Journal of Humanitarian Affairs
Debates Surrounding Ebola Vaccine Trials in Eastern Democratic Republic of the Congo
Myfanwy James
,
Joseph Grace Kasereka
, and
Shelley Lees

with free health care until delivery. Three Local Debates Surrounding the Trial Another Trial: Business or Access? The first point of debate among people in Goma was the fact that J&J was the second unlicensed Ebola vaccine in the province, especially given its prominence in recent political debates. As a musician in Goma asked in a focus group, ‘Why did they change the vaccine? What does the second bring in

Journal of Humanitarian Affairs
A guide for A2 politics students
Series: Understandings
Authors: and

In liberal democracies there is a belief that citizens ought to take an active interest in what is happening in the political world. Political debate in modern Western democracies is a complex and often rowdy affair. There are three fundamental political issues: 'politics', 'power' and 'justice', which feature in almost all political discussions and conflicts. The book assesses the degree to which the state and state sovereignty are disappearing in the modern world of 'globalised' politics, economics and culture and new international institutions. The main features of the nation and the problems of defining it are outlined: population, culture, history, language, religion, and race. Different types of democracy and their most important features are discussed. 'Freedom' is usually claimed to be the prime objective of political activity. The book discusses equality of human rights, distributional equality, equality before the law, the claims for group equality on the grounds of race, gender, class. Rights, obligations and citizenship are closely associated. Ideology is the driving force of political discourse. The book also discusses nationalism's growth and development over the last two centuries with particular reference to its main features and assumptions. It outlines the development of conservatism as a political ideology and movement in Britain during the last two centuries. An overview of liberalism, socialism, Marxism, anarchism, and Fascism follows. Environmentalism and feminism are also discussed. Finally, the book talks about how ideological change occurs and stresses the importance of rationality in politics.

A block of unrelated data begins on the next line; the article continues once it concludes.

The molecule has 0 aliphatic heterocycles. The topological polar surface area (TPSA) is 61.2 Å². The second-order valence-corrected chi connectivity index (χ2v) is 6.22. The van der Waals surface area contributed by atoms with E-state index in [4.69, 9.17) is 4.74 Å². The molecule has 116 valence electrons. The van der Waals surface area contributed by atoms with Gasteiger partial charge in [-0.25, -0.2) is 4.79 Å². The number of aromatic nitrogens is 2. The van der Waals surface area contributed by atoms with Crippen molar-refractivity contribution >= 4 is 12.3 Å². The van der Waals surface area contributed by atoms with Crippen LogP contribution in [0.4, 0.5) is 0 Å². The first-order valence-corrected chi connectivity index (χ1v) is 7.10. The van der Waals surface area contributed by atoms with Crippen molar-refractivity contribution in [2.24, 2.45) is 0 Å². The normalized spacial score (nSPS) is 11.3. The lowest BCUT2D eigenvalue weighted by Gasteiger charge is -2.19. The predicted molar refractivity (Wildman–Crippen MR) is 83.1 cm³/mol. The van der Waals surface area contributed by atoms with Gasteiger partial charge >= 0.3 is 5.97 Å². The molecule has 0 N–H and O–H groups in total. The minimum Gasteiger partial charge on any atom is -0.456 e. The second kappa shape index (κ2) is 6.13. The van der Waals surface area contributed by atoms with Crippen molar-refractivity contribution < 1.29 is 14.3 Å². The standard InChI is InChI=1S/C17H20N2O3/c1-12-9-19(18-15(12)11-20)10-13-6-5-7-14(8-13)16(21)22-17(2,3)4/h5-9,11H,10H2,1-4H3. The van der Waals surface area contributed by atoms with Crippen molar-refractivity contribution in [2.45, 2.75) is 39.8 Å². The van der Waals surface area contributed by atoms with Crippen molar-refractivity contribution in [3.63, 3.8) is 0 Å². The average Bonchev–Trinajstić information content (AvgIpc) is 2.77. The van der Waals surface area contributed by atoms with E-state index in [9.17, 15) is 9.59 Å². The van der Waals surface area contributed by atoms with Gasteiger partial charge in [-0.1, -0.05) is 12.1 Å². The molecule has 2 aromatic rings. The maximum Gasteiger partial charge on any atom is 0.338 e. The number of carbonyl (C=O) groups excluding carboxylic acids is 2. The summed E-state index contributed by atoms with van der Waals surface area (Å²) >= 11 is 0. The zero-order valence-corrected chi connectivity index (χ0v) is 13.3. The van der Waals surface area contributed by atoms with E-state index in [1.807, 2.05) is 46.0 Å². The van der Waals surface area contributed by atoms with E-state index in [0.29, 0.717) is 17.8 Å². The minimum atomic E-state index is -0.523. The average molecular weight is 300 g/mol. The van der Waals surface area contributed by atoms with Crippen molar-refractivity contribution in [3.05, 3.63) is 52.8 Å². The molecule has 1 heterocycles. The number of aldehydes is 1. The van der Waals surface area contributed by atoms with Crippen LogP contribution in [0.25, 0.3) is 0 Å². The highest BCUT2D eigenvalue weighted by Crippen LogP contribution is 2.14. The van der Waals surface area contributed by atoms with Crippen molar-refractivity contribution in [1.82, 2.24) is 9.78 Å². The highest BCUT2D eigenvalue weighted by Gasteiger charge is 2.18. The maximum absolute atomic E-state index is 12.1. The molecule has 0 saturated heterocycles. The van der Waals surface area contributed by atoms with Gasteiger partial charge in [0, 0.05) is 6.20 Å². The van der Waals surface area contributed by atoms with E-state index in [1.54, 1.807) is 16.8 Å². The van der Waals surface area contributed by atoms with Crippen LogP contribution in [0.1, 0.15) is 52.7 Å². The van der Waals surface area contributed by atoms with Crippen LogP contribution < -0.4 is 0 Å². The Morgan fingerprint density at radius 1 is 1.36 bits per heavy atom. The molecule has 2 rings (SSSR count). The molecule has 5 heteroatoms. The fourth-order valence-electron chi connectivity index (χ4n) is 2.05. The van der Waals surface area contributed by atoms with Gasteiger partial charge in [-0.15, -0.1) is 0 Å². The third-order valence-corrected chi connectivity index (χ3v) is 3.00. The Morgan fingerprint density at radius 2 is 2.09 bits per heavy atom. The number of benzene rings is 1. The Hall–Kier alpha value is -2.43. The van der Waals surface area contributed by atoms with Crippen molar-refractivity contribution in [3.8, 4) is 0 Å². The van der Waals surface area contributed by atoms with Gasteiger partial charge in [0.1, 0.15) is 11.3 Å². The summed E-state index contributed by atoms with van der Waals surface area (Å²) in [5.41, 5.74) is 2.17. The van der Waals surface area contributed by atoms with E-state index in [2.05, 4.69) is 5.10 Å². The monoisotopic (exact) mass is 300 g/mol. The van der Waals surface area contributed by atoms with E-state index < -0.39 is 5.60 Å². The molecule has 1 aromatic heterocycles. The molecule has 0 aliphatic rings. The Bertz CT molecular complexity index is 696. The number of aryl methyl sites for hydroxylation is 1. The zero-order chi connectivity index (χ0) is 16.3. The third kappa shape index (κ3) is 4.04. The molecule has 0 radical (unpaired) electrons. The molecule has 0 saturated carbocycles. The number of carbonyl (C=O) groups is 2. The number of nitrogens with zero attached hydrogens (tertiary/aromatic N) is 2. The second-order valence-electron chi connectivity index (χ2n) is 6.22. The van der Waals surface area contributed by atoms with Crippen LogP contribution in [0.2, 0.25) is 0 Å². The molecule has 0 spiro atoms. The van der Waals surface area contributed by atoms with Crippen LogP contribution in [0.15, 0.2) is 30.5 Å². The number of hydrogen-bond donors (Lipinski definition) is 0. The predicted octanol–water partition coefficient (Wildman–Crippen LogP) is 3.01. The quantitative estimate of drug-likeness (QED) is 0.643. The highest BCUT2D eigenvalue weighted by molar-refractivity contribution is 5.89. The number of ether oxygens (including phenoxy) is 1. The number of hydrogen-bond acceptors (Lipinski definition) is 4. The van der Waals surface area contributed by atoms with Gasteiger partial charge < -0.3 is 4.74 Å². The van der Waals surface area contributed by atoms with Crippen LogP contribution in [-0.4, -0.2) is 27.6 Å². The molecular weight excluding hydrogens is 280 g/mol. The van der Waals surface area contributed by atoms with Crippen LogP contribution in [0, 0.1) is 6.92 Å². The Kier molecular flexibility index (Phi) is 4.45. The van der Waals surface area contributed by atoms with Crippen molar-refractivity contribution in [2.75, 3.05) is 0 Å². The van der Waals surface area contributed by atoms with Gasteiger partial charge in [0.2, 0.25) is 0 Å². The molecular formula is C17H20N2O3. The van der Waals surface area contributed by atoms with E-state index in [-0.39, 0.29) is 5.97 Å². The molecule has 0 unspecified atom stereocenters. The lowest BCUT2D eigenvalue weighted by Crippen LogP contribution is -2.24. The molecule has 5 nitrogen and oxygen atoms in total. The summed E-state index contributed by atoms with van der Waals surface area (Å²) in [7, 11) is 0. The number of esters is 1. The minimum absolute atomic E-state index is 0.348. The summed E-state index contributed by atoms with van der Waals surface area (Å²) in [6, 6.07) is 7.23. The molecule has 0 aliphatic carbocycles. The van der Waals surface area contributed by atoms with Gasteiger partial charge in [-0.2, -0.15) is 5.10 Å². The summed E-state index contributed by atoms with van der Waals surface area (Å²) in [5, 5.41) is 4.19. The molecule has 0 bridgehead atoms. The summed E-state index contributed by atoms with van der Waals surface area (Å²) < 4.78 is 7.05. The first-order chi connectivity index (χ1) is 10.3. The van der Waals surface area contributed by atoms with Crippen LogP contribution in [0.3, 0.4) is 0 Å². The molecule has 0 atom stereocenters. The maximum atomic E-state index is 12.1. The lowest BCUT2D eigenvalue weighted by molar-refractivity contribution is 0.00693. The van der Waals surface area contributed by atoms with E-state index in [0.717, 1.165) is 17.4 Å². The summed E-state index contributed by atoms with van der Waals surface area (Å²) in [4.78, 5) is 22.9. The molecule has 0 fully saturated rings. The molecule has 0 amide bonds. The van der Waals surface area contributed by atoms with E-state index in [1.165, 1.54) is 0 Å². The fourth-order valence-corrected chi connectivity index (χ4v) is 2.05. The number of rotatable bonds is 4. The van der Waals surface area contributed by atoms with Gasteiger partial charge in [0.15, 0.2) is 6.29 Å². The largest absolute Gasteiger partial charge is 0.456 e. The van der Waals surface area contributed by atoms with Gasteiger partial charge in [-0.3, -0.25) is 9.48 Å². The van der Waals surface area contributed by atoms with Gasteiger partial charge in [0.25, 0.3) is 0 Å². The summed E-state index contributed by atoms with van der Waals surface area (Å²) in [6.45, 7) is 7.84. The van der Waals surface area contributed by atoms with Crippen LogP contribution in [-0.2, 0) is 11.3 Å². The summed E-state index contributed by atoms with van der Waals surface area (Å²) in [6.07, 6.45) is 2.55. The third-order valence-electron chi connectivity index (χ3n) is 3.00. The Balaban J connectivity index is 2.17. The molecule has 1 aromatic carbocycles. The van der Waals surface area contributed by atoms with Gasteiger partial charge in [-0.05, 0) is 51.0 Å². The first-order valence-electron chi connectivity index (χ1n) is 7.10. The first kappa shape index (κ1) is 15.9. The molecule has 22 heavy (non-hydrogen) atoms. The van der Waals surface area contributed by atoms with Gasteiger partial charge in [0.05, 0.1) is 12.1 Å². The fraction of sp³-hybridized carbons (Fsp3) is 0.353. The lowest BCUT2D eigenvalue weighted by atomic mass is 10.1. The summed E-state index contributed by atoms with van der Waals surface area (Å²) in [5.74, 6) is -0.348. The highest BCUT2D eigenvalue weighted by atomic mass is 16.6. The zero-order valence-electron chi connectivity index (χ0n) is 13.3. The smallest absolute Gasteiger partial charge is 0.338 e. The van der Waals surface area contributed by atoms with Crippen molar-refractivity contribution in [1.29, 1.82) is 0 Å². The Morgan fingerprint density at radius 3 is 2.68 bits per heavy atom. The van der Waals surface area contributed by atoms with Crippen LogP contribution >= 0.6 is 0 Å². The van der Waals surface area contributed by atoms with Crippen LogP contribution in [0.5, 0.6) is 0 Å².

Sneha Krishnan

‘can not only be territory but can also make territory’. In conflating the occupation of territory with claims over women's bodies, the outpouring of Hindu nationalist machismo on Twitter confirmed the centrality of questions about sex, love and romance to mainstream political debate in India. Indeed, emotions are central to the country's broader political landscape, as the other authors in this volume have so ably demonstrated. This chapter will highlight some key flashpoints in the last decade that have been symptomatic of the ways in which love and romance – or